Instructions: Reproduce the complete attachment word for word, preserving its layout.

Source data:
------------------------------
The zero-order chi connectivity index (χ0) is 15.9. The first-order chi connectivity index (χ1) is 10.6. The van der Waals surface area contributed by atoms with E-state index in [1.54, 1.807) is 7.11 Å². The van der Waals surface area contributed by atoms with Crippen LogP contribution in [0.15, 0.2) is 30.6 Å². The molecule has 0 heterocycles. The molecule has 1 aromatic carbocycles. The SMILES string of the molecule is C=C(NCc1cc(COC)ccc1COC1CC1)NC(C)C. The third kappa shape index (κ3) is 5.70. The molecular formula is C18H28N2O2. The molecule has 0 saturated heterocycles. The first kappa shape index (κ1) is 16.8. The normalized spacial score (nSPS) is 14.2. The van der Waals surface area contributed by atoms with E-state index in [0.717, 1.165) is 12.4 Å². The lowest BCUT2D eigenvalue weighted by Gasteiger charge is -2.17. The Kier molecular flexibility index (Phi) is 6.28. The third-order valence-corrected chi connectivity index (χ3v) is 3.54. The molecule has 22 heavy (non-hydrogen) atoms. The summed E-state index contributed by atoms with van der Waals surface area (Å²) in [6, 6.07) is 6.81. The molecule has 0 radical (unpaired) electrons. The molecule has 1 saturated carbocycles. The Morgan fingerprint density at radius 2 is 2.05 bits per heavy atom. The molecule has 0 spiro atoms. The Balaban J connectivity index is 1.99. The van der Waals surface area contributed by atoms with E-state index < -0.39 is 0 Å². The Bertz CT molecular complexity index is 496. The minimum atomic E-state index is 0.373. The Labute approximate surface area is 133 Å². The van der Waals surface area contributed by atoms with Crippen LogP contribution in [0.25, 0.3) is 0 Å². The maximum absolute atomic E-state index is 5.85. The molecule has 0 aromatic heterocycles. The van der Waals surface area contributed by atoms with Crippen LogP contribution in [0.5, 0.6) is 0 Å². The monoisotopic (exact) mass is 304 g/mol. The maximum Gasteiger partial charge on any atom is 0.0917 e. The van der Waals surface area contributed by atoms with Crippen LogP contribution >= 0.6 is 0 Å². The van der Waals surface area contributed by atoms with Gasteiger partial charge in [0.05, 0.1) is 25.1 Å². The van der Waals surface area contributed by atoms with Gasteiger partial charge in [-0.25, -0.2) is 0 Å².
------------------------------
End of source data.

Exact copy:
The zero-order chi connectivity index (χ0) is 15.9. The first-order chi connectivity index (χ1) is 10.6. The van der Waals surface area contributed by atoms with E-state index in [1.54, 1.807) is 7.11 Å². The van der Waals surface area contributed by atoms with Crippen LogP contribution in [0.15, 0.2) is 30.6 Å². The molecule has 0 heterocycles. The molecule has 1 aromatic carbocycles. The SMILES string of the molecule is C=C(NCc1cc(COC)ccc1COC1CC1)NC(C)C. The third kappa shape index (κ3) is 5.70. The molecular formula is C18H28N2O2. The molecule has 0 saturated heterocycles. The first kappa shape index (κ1) is 16.8. The normalized spacial score (nSPS) is 14.2. The van der Waals surface area contributed by atoms with E-state index in [0.717, 1.165) is 12.4 Å². The lowest BCUT2D eigenvalue weighted by Gasteiger charge is -2.17. The Kier molecular flexibility index (Phi) is 6.28. The third-order valence-corrected chi connectivity index (χ3v) is 3.54. The molecule has 22 heavy (non-hydrogen) atoms. The summed E-state index contributed by atoms with van der Waals surface area (Å²) in [6, 6.07) is 6.81. The molecule has 0 radical (unpaired) electrons. The molecule has 1 saturated carbocycles. The Morgan fingerprint density at radius 2 is 2.05 bits per heavy atom. The molecule has 0 spiro atoms. The Balaban J connectivity index is 1.99. The van der Waals surface area contributed by atoms with E-state index < -0.39 is 0 Å². The Bertz CT molecular complexity index is 496. The minimum atomic E-state index is 0.373. The Labute approximate surface area is 133 Å². The van der Waals surface area contributed by atoms with Crippen LogP contribution in [0.25, 0.3) is 0 Å². The maximum absolute atomic E-state index is 5.85. The molecule has 0 aromatic heterocycles. The van der Waals surface area contributed by atoms with Crippen LogP contribution in [0.5, 0.6) is 0 Å². The monoisotopic (exact) mass is 304 g/mol. The maximum Gasteiger partial charge on any atom is 0.0917 e. The van der Waals surface area contributed by atoms with Crippen LogP contribution >= 0.6 is 0 Å². The van der Waals surface area contributed by atoms with Gasteiger partial charge in [0.05, 0.1) is 25.1 Å². The van der Waals surface area contributed by atoms with Gasteiger partial charge in [-0.25, -0.2) is 0 Å².